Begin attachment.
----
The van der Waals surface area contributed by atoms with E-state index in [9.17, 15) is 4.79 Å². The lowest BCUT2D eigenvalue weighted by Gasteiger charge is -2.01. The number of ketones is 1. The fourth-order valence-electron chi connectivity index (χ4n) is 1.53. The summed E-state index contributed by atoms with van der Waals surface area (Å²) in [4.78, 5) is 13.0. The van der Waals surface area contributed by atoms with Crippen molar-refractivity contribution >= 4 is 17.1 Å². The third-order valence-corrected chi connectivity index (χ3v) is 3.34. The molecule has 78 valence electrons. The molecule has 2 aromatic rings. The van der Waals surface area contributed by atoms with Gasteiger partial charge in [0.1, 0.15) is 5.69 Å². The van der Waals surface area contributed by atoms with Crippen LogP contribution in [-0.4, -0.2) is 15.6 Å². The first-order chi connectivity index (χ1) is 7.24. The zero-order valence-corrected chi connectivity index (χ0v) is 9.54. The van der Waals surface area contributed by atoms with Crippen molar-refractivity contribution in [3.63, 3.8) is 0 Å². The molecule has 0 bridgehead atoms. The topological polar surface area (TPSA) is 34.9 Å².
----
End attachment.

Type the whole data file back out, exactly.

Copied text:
The van der Waals surface area contributed by atoms with E-state index in [9.17, 15) is 4.79 Å². The lowest BCUT2D eigenvalue weighted by Gasteiger charge is -2.01. The number of ketones is 1. The fourth-order valence-electron chi connectivity index (χ4n) is 1.53. The summed E-state index contributed by atoms with van der Waals surface area (Å²) in [4.78, 5) is 13.0. The van der Waals surface area contributed by atoms with Crippen molar-refractivity contribution >= 4 is 17.1 Å². The third-order valence-corrected chi connectivity index (χ3v) is 3.34. The molecule has 78 valence electrons. The molecule has 2 aromatic rings. The van der Waals surface area contributed by atoms with Gasteiger partial charge in [0.1, 0.15) is 5.69 Å². The van der Waals surface area contributed by atoms with Crippen LogP contribution in [-0.4, -0.2) is 15.6 Å². The first-order chi connectivity index (χ1) is 7.24. The zero-order valence-corrected chi connectivity index (χ0v) is 9.54. The van der Waals surface area contributed by atoms with Crippen molar-refractivity contribution in [3.63, 3.8) is 0 Å². The molecule has 0 bridgehead atoms. The topological polar surface area (TPSA) is 34.9 Å².